Twitter has rolled out Vine, a free app for iOS devices that allows users to shoot and post short videos.
Twitter’s strategic focus on brevity—the company has long resisted calls to lengthen Tweets beyond the current 140-character limit—extends to Vine videos, which can only be six seconds in length. “Posts on Vine are about abbreviation—the shortened form of something larger,” Dom Hoffman, Vine’s co-founder and general manager, wrote in a blog posting. “They’re little windows into the people, settings, ideas and objects that make up your life.”
Twitter purchased Vine, then a three-person startup, in October 2012. At the time, AllThingsD suggested buying price could have topped $30 million; Vine’s founding triptych became Twitter employees.
It’s easy to see the Vine acquisition as part of Twitter’s larger push into multimedia. The company launched a muscled-up photo service Dec. 10, complete with Instagram-style filters and editing tools. “In June, 2011, we introduced the ability to attach a photo to your Tweet, a first step toward improving the entire photo experience on Twitter,” read a posting on Twitter’s official blog at the time. “Since then we’ve been making it easier and faster to share and discover and enjoy great photos on Twitter every day.”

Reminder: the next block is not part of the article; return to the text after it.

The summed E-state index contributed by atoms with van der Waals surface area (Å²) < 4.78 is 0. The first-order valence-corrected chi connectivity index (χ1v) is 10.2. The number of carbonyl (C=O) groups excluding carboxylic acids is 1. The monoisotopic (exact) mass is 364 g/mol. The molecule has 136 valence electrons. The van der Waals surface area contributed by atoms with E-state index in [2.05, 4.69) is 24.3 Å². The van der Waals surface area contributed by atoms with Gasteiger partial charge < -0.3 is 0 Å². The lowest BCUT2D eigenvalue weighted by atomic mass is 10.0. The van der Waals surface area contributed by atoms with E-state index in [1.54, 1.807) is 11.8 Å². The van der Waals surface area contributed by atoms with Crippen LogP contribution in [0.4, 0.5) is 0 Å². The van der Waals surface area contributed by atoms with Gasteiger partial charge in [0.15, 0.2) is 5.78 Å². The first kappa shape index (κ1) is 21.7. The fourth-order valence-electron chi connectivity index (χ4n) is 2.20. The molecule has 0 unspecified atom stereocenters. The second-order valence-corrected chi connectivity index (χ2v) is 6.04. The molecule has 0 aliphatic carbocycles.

That photo launch came on the heels of an escalating battle with Instagram, the Facebook subsidiary, which decided to disable photo integration with Twitter. “While tweeting links to Instagram photos is still possible, you can no longer view the photos on Twitter, as was previously the case,” read Twitter’s Dec. 5 note on its Status page. Instagram’s move came just as it launched a Web-based platform with user profiles, a significant brand expansion beyond mobile devices.
That same month, Yahoo also decided to jump into the fray with a new Flickr app for iPhone, complete with special filters and the ability to post images to various social networks.
Photo and video apps make Twitter a more robust player in what’s clearly shaping up to be a battle with Facebook and other social networks. Billions of dollars in adverting revenue are potentially at stake, adding some very real-world significance to what, on the surface, just seems like a lot of corny photos and video clips.